Jean-Baptiste Humbert op went to Gaza during the week of February 14 to visit the Mukheitim complex and the Hilarion monastery site, two sites in Gaza that have been excavated and restored under the scientific authority of the École Biblique (EBAF).

“I have just spent a short week in Gaza. On the spot, one is always surprised by the dynamic and effervescent life there. Archaeology has not been forgotten, it is making its way. The restoration work on the sites, carried out for ten years by René Elter under the authority of the EBAF and in partnership with Première Urgence Internationale (PUI), has borne good fruit.

The entrance of the complex of Mukheitim.

The complex of Mukheitim in Jabaliya is now sustainably preserved by an elegant shelter and safely accessible for all. One can contemplate, from aerial walkways, the church, the diaconicon, the large baptistery and the 400 m2 of restored mosaics. The inauguration successfully attracted many curious, but the success was also that of all Gazans who worked in all trades. Success again for our project’s objective: giving back the Palestinian heritage to the Palestinians. We see that the objective has been reached.

During the visit to the large construction site of Hilarion Monastery, we have seen the great progress made over the last year, despite the obstacles of the pandemic. The monastery is now seen in its beautiful coherence, with gravel beds that reconstitute the different spaces. The vault that is reconstituted of the great crypt is a feat all to the glory of the young Gazan crafts women and men who have acquired skills in the techniques of antiquity.

But Gaza never stops building and shows by this what remains of its freedom. A huge construction site has been opened to build high-rise apartments. The construction machines discovered under an orange grove, unfortunately razed, a cemetery from the Roman period with beautiful tombs built in stone. The teams, trained by EBAF and PUI, who restore the Hilarion site is naturally fully engaged to carry out the rescue. The meticulous excavation with brush and spoon contrasts singularly in the middle of excavators, bulldozers and a noria of big trucks evacuating the sand. About thirty graves have been uncovered.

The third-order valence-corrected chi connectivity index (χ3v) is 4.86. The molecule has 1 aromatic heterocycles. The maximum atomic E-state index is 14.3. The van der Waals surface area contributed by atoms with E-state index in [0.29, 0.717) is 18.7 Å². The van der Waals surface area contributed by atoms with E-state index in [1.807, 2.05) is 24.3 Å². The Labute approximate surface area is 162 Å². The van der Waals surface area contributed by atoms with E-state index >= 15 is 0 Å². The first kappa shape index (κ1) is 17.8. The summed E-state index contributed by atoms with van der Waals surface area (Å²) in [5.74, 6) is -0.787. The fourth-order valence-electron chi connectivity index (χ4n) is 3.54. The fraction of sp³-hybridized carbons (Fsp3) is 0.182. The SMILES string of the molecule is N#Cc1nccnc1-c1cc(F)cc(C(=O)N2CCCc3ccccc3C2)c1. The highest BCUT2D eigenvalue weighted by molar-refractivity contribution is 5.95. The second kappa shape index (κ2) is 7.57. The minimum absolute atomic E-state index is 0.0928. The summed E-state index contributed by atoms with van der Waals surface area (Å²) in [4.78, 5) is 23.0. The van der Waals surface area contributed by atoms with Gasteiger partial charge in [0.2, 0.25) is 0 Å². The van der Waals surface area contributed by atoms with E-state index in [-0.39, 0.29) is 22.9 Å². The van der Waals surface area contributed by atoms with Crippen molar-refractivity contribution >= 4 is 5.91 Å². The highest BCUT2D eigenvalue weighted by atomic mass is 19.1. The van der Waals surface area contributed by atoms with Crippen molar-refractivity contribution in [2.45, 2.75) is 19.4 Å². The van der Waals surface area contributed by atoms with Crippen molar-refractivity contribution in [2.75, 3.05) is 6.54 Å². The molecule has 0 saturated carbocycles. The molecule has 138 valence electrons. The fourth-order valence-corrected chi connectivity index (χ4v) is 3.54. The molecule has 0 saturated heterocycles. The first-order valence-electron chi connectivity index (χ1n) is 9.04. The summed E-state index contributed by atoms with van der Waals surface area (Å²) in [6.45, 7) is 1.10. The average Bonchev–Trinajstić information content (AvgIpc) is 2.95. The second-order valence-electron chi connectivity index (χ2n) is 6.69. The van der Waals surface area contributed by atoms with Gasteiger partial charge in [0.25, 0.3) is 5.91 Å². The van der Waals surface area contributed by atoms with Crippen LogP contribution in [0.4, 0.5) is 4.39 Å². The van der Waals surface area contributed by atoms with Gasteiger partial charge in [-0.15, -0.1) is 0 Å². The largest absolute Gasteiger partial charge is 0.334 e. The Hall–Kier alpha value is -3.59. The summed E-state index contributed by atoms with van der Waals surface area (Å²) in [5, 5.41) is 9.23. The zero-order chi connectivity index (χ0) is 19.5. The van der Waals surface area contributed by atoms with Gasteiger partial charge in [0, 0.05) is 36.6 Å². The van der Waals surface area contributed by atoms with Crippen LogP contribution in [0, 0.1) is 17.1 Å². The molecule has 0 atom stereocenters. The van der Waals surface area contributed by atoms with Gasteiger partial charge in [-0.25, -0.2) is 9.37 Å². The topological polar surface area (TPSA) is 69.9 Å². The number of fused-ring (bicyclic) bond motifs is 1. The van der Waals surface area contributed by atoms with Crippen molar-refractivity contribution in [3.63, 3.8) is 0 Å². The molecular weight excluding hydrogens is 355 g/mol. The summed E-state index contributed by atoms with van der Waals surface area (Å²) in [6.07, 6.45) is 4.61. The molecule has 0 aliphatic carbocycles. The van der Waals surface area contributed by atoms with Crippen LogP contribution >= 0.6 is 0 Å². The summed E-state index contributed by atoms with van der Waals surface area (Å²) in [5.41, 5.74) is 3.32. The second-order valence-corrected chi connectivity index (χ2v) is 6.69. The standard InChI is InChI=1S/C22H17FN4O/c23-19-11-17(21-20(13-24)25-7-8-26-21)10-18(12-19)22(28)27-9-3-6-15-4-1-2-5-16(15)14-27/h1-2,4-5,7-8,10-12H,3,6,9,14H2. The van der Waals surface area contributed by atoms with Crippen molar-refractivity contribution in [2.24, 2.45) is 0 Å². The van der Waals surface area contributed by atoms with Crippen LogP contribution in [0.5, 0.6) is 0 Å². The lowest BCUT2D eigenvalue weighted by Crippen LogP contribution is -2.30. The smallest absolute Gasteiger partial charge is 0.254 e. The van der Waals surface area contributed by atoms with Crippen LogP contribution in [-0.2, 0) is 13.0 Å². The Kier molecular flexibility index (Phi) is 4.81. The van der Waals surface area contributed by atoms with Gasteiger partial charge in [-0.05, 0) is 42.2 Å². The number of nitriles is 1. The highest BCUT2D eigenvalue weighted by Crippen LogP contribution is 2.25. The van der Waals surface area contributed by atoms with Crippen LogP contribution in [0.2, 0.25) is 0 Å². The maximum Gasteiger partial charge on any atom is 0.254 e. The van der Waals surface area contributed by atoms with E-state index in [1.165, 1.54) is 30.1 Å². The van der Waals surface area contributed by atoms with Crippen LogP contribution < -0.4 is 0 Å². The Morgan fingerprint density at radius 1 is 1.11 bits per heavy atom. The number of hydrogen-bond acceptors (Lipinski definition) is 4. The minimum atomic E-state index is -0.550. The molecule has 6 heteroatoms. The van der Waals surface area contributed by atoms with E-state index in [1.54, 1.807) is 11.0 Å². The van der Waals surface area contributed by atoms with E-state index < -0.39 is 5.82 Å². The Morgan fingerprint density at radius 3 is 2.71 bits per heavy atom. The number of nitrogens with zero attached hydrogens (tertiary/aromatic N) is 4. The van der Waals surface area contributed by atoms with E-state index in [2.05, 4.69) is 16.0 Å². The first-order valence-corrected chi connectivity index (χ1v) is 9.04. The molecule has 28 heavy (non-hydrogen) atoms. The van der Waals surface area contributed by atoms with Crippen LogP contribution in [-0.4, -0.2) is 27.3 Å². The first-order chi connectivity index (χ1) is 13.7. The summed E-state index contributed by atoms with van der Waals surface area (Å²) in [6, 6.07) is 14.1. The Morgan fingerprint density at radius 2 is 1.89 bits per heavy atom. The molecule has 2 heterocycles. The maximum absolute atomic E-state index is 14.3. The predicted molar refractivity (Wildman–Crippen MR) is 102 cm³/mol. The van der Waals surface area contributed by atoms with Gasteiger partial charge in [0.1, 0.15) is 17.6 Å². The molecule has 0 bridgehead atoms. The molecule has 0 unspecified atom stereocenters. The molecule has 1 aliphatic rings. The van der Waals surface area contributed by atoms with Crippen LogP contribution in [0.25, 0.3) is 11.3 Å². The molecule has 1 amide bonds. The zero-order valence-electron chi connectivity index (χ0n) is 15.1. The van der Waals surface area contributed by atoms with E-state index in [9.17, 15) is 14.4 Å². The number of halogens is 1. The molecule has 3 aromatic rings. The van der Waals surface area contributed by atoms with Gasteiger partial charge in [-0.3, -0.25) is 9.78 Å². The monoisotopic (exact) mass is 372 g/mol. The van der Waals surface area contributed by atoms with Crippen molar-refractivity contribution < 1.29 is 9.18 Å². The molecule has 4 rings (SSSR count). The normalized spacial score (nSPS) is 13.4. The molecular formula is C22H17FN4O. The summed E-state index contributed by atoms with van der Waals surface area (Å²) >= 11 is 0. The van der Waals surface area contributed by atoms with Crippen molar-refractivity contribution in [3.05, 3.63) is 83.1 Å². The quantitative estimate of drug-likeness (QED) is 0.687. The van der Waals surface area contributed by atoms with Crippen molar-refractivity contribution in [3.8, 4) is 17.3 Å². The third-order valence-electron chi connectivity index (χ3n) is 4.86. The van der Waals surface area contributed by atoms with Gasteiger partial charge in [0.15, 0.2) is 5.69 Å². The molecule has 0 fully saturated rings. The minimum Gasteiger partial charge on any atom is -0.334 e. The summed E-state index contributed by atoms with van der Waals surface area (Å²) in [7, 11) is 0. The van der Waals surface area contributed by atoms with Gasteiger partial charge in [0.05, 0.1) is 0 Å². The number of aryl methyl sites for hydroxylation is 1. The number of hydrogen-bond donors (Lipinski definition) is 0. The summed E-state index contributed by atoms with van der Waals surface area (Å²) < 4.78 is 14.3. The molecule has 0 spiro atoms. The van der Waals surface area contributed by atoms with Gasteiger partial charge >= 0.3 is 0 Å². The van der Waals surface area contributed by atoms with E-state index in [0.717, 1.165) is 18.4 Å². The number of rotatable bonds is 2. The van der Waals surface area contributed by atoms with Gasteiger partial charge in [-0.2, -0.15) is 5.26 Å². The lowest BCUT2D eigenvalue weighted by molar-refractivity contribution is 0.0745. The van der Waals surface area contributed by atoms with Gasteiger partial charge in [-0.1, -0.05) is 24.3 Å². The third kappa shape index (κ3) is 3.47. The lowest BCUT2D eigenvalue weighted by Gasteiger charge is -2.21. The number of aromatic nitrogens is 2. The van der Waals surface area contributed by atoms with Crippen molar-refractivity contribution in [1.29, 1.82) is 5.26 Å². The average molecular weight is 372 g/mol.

The cemetery of the Roman era surrounded by construction sites and bulldozers.

Jean-Baptiste Humbert and the excavation team on the site of the Roman cemetery.

Jerusalem, Fr. Jean-Baptiste Humbert, op, February 28, 2022

The activities are funded by the British Council’s Cultural Protection Fund, in partnership with the Department for Digital, Culture, Media and Sport and The International alliance for the protection of heritage in conflict areas (ALIPH)

In the Occupied Palestinian territory, Premiere Urgence Internationale and Ecole Biblique seek to continue developing relationship with Palestinian cultural institutions, urging them to engage and act on their heritage and archaeological sites, to enhance their steadfastness, protect their identity and basic human rights.

Through strengthening and reframing youth’s relationships with cultural heritage, future societal outcomes are reimagined, more vibrant than ever, reflecting the resilience youth in the occupied Palestinian territory are well known for.